ecclesiological questions needing clarification.
4. I repeat what I wrote in my Encyclical Letter Ut unum sint, that whatever
relates to the unity of all Christian communities clearly forms part of the
concerns of the primacy of the Bishop of Rome (cf. n. 95). I therefore wish
to renew the invitation to all "Church leaders and their theologians to
engage with me in a patient and fraternal dialogue on this subject, a dialogue
in which leaving useless controversies behind, we could listen to one another,
keeping before us only the will of Christ for his Church" (n. 96). With
regard to the ministry of the Bishop of Rome, I ask the Holy Spirit to
shine his light upon us, enlightening all the Pastors and theologians of our
Churches, that we may seek together the forms in which this ministry may
accomplish a service of love recognized by all concerned (cf. Homily, 6
December 1987, n. 3; Ut unum sint, n. 95). Dear Brothers, there is no
time to lose in this regard!
Let us seek viable forms of spiritual communion
5. Our communion in the one Lord Jesus Christ, in the one Holy Spirit and in
one baptism already represents a deep and fundamental reality. This communion
enables us to bear common witness to our faith in a whole range of ways, and
indeed it demands that we cooperate in bringing the light of Christ to a world
in need of salvation. This common witness is all the more important at the
beginning of a new century and a new millennium which present enormous
challenges to the human family. For this reason too, there is no time to lose!
As a basic condition for this common witness, we must avoid anything which
might lead, once again, to distrust and discord. We have agreed to avoid any
form of proselytism, or methods and attitudes opposed to the exigencies of
Christian love and what should characterize the relationship between Churches
(cf Common Declaration of Pope Paul VI and Pope Shenouda III, 1973). And
we recall that true charity, rooted in total fidelity to the one Lord Jesus
Christ and in mutual respect for each one's ecclesial traditions and sacramental
practices, is an essential element of this search for perfect communion (ibid.).
We do not know each other sufficiently: let us therefore find ways to
meet! Let us seek viable forms of spiritual communion, such as joint prayer
and fasting, or mutual exchanges and hospitality between monasteries. Let us
find forms of practical cooperation, especially in response to the spiritual
thirst of so many people today, the relief of their distress, in the education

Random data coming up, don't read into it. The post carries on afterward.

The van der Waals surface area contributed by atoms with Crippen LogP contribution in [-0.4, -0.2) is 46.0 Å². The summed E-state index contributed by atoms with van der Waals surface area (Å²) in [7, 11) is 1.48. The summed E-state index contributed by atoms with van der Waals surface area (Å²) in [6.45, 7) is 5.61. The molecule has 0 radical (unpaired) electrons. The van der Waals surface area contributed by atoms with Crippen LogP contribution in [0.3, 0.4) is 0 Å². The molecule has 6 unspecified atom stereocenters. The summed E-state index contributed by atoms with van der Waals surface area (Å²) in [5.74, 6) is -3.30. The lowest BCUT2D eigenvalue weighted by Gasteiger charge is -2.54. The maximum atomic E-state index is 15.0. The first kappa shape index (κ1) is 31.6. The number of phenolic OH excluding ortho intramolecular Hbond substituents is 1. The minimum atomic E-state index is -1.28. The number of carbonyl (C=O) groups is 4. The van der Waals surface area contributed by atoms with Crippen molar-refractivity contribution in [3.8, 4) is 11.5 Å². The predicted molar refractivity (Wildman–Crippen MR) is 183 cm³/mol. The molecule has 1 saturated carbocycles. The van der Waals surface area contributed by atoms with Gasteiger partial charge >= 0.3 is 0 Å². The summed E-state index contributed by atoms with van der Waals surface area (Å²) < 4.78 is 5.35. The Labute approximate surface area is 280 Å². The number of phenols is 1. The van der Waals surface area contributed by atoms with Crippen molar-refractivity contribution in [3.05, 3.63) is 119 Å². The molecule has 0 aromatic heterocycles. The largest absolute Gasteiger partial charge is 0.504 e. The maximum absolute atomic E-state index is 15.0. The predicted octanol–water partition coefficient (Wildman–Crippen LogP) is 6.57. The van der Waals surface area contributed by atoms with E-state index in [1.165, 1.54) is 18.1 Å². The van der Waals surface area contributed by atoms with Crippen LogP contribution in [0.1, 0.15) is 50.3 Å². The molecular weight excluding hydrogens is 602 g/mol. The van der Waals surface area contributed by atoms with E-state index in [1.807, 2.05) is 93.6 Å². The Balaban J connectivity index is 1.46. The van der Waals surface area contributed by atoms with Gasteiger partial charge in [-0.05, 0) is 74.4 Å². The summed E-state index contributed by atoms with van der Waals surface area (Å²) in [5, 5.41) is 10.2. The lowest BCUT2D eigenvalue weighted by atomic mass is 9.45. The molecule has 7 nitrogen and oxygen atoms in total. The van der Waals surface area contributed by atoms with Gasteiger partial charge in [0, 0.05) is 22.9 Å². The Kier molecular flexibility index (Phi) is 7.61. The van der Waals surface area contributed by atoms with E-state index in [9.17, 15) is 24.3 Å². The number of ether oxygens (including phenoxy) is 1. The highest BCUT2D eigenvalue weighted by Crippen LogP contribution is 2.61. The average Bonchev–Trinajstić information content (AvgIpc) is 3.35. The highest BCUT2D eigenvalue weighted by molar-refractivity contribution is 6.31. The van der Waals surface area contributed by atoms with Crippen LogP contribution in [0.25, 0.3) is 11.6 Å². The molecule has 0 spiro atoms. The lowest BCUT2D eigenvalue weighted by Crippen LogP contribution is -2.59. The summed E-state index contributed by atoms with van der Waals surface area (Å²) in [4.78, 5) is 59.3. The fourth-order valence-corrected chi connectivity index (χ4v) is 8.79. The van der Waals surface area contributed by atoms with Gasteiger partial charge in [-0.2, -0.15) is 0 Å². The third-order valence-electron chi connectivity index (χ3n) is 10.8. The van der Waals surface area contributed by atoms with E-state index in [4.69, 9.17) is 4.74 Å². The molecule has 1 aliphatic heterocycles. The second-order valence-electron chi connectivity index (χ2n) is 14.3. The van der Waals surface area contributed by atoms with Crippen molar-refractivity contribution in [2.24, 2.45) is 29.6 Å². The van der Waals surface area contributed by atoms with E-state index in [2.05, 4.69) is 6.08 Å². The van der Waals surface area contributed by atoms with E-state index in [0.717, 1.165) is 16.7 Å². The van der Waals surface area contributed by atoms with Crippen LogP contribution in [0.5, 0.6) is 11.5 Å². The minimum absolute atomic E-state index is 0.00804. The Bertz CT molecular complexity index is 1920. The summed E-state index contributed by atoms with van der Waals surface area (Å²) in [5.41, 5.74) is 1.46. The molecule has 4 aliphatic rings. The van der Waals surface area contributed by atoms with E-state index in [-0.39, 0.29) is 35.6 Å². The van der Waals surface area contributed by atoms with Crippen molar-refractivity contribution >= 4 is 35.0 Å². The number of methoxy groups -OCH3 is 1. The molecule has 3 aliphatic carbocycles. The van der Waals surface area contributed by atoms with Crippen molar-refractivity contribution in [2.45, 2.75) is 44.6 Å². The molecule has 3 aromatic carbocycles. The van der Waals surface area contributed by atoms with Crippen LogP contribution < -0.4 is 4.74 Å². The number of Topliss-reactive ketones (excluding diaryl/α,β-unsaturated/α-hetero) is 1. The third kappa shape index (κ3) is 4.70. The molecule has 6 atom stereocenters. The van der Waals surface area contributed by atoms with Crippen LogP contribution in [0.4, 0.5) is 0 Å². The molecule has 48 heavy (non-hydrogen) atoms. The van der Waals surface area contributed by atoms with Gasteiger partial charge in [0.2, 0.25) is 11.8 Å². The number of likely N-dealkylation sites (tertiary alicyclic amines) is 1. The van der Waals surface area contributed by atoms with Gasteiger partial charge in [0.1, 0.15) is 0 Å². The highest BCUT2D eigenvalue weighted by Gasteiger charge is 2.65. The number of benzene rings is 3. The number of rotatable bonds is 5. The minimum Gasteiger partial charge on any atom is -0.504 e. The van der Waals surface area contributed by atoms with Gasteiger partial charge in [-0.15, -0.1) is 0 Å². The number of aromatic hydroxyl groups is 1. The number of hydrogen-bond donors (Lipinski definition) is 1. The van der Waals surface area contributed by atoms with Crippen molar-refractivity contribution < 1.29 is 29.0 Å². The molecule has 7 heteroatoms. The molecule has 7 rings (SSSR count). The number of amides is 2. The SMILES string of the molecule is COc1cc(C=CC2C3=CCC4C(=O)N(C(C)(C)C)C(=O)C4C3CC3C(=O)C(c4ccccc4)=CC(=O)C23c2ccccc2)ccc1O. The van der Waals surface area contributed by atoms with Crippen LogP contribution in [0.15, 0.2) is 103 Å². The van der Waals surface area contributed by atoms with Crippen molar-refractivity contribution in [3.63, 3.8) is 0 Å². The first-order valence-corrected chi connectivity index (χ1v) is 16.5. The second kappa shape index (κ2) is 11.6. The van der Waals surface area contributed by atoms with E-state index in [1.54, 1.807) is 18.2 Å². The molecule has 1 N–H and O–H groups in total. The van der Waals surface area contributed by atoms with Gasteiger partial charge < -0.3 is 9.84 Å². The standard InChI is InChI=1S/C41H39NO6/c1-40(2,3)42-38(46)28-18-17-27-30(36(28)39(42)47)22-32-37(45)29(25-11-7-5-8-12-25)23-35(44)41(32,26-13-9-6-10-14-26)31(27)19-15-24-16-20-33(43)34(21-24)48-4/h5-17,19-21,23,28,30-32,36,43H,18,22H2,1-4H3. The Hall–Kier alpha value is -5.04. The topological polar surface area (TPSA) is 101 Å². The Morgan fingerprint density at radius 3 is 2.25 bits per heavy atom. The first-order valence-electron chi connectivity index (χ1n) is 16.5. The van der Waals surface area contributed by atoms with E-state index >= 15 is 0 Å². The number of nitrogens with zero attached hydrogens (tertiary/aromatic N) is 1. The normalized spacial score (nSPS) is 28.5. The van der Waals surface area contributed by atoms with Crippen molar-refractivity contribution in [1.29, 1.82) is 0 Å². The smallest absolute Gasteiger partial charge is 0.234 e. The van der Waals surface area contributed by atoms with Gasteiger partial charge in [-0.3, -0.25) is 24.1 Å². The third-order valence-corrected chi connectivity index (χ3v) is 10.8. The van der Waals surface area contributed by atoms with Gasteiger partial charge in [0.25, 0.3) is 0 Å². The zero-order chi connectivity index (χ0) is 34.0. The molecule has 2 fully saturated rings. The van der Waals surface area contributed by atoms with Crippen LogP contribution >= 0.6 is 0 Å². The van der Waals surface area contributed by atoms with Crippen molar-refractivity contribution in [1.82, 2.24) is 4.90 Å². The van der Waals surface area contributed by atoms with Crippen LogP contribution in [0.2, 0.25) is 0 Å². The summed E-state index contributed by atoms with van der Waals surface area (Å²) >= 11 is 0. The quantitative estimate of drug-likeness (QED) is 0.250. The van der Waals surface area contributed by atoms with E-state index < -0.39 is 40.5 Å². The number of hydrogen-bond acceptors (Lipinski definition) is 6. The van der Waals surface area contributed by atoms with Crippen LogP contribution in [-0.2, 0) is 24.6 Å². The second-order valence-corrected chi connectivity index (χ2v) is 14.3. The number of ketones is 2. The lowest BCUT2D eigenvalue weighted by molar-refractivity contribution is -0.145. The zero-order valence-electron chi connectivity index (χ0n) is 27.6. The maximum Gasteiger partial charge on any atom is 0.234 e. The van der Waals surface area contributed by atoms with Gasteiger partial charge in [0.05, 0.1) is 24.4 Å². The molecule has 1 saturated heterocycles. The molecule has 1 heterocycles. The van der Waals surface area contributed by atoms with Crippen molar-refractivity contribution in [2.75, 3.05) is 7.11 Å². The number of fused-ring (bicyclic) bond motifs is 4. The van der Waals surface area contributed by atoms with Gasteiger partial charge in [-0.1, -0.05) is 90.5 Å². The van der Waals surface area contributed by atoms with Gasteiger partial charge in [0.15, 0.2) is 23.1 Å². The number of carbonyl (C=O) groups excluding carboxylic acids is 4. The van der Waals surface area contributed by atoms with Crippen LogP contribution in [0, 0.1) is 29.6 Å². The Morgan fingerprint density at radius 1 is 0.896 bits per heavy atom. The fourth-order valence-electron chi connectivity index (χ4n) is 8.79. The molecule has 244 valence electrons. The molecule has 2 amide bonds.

of the young, in securing humane conditions of life, in promoting mutual
respect, justice and peace, and in advancing religious freedom as a fundamental
6. At the beginning of the Week of Prayer for Christian Unity, on 18th
January, I opened the Holy Door of the Basilica of St Paul-Outside-the-Walls in
Rome, and crossed its threshold together with representatives of many Churches
and Ecclesial Communities. Together with me, His Excellency Amba Bishoi of the
Coptic Church, and representatives of the Orthodox Church and of the Lutheran
Church raised the Book of the Gospels to the four cardinal points. This was a
deeply symbolic expression of our common mission in the new millennium: together
we have to bear witness to the Gospel of Jesus Christ, the saving message of
life, love and hope for the world.
During that same liturgy, the Apostles Creed was proclaimed by three
representatives of different Churches and Ecclesial Communities—the first part
was proclaimed by the representative of the Greek Orthodox Patriarchate of
Alexandria. Afterwards, we offered one another the sign of peace, and for me
that joyful moment was a foreshadowing and a foretaste of the full communion
which we are striving to achieve among all Christ's followers. May the Spirit of
God soon grant us the complete and visible unity for which we yearn!
7. I entrust this hope to the powerful intercession of the Theotokos, the
Archetype of the Church. She is the all pure, all beautiful, all holy creature,
able to "be the Church" as no other creature can ever be. Sustained by
her maternal presence, we shall have the courage to admit our faults and
hesitations, and seek the reconciliation which will enable us to "walk in
love, as Christ loved us" (cf. Eph 5:2). Venerable Brothers, may the third
Christian millennium be the millennium of our full unity in the Father, the Son
and the Holy Spirit.
At the end I wish to thank Pope Shenouda, most cordially, for the moving
words he said. I share the hopes which he expressed and I wish to reciprocate by
saying: "We love you too".